The Australian Bravery Decoration recognise acts of bravery by members of the community and uniformed services.
Michael Burgess, a marine enforcement officer with the Customs and Border Protection Marine Unit, was on a border protection vessel when a boat carrying asylum seekers broke up on rocks in rough weather near the island early in the morning on December 15.
For about an hour, the boat washed back and forth onto rocks. Babies and children were among the 48 refugees who died as residents and marine enforcement officers tried to help.
Mr Burgess was one of 13 Customs and Border Protection officers on that day to receive a Bravery Commendation.
Mr Burgess said he has worked for the department for about seven years and loved his job at sea.
Speaking to the Reporter from off the WA coast by satellite phone, Mr Burgess said he and other staff worked in a very challenging, changing environment in rough seas to effect the rescue.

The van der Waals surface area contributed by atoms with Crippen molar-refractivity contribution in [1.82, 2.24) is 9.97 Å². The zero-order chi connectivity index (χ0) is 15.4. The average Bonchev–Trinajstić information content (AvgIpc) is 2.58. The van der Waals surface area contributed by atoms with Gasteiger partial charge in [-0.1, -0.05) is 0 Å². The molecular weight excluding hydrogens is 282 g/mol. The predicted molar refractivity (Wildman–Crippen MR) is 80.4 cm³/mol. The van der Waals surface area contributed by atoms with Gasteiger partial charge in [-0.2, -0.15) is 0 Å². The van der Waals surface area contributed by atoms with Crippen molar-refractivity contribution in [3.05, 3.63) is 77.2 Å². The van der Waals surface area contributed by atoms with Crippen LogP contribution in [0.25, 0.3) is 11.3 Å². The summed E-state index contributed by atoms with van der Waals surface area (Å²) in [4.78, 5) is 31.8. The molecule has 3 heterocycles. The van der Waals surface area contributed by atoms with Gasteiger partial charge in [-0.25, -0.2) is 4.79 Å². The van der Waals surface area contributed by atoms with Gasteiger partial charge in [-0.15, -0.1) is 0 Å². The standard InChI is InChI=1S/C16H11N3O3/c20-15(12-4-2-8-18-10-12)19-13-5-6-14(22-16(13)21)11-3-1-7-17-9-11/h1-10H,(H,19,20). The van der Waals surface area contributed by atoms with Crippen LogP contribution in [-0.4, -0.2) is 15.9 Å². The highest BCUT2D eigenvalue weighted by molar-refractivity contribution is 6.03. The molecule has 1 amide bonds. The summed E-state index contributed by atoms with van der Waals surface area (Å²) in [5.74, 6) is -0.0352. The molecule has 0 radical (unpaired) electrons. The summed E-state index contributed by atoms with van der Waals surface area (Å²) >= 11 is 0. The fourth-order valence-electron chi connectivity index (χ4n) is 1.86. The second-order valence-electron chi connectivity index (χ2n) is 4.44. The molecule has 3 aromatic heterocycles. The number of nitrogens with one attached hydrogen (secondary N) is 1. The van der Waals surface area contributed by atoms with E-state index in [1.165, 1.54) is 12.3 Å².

‘It was a highly distressing experience because we could see bodies floating in the water and you want to lift them on board but you have to pass them and try to save the ones who are still alive,’ he said.
Mr Burgess said he personally saved eight lives on that day.
‘Instincts play a large role as you try to get as many people out of the water as you can. Your training kicks in and we just had to circle the area and search for people among the debris,’ he said.
Mr Burgess will travel to Canberra to officially receive his honour from Governor General Sir Peter Cosgrove.